Lady Hermon entered Parliament in 2001 as Ulster Unionist Party MP for North Down. In March 2010, following an agreement between the UUP and the Conservative Party, she resigned from the UUP and stood successfully as an independent candidate in the 2010 and 2015 general elections.
In February 2010, following the publication of the House of Commons Science and Technology Committee's report "Evidence Check 2: Homeopathy", Lady Hermon signed Early Day Motion 908: Science and Technology Committee Report on Homeopathy, which was critical of the report.
In July 2010, Lady Hermon signed Early Day Motion 284: BMA Annual Representative Meeting Motions on Homeopathy which expressed concern at a number of motions to be put forward at the British Medical Association's annual representative meeting calling "for no further commissioning of, nor funding for, homeopathic remedies in the NHS", and "thinks that an integrated NHS, which employs the best from the orthodox and complementary ... could deliver better and more cost-effective outcomes at a time of financial prudence".
In May 2008 in the abortion amendments to the Human Fertilisation and Embryology Bill (now Act), Sylvia Hermon voted for the abortion time limit to be lowered to 20 weeks against scientific and medical consensus which is currently 24 weeks. After four separate parliamentary votes on varying time limits, the majority of MPs voted to keep the abortion time limit at 24 weeks, in keeping with scientific and medical consensus, hence no abortion amendments were added to the bill. Also the Abortion Act 1967 does not currently apply to Northern Ireland.
In September 2011 Sylvia Hermon voted for Nadine Dorries’s amendment to the Health and Social Care Bill, which was ultimately defeated by 368 to 118 votes. This amendment would have stopped BPAS and Marie Stopes from providing counselling for women with unwanted pregnancies and allowed ‘independent’ counselling including that provided by faith-based organisations.
In February 2015 Lady Hermon voted against allowing mitochondrial donation, which would allow women who carried mitochondrial diseases to give birth to children who would not inherit the disease. If allowed, mitochondrial donation would be regulated by the Human Fertilisation and Embryology Authority (HFEA) meaning that there would be ongoing assessment of the safety and efficacy of such procedures. An October 2014 briefing report by the HFEA, which had been investigating the issue for three years, stated that there was no evidence to show that mitochondrial donation was unsafe. However, some religious groups had said that such procedures should not be allowed. The majority of MPs voted in favour of allowing mitochondrial donation.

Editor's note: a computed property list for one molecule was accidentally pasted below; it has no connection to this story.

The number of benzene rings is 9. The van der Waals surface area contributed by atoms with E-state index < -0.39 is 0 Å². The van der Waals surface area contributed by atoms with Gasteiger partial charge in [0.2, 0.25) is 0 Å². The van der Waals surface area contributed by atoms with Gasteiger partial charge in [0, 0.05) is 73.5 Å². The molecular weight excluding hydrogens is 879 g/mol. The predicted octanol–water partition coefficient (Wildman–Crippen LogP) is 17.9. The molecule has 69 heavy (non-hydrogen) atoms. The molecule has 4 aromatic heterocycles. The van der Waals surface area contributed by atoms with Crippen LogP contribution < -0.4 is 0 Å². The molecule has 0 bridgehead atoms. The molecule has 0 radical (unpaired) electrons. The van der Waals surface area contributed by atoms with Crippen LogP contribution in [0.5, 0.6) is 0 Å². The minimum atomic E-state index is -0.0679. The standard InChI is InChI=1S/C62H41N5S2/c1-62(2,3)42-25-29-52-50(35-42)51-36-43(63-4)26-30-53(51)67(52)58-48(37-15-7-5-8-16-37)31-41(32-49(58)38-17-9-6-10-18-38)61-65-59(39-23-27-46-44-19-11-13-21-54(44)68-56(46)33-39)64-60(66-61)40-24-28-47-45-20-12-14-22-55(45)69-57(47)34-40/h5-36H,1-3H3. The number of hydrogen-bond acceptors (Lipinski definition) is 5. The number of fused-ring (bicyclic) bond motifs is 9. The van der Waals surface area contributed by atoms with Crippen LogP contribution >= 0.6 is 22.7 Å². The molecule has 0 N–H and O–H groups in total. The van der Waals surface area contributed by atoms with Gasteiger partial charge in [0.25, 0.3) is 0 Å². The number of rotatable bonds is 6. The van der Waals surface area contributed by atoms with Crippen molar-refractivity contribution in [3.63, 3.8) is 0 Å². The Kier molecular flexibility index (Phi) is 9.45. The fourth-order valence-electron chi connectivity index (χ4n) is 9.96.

Sylvia Hermon signed the February 2009 Early Day Motion 754: MMR Vaccine and the Media supporting the use of the MMR vaccine. The motion expressed disappointment with the reporting of the vaccine by Jeni Barnett on her LBC radio show in January 2009, and expressed the hope that future reporting of the issue of MMR would be less sensationalist and more evidence-based.
Animals in Medical Research
In 2006, Sylvia Hermon signed Early Day Motion 1850: Animals in Medical Research which noted that "animal research is only permitted where there is no better alternative and that pain and suffering are minimised and balanced against the potential benefit to humans and animals", supported "the building of the new state of the art biomedical research laboratory at Oxford University", condemned "unlawful animal rights extremism, including any violence, harassment or intimidation of those associated with lawful animal research", and supported "the well-regulated use of animals in medical research".
Following the adverts bought by the Atheist Bus Campaign on public transport in January 2009, Sylvia Hermon signed Early Day Motion 424 claiming that the rationale behind the adverts was that non-religious people can be less careful about their lifestyle choices and life's consequences.
Libel Law Reform
In March 2010, Sylvia Hermon signed Early Day Motion 423 calling for a reform of the English libel law. The motion noted that human rights activists, scientists, writers and journalists are currently prevented from publishing, and the public prevented from reading, matters of strong public interest due to the chilling effect of the law.
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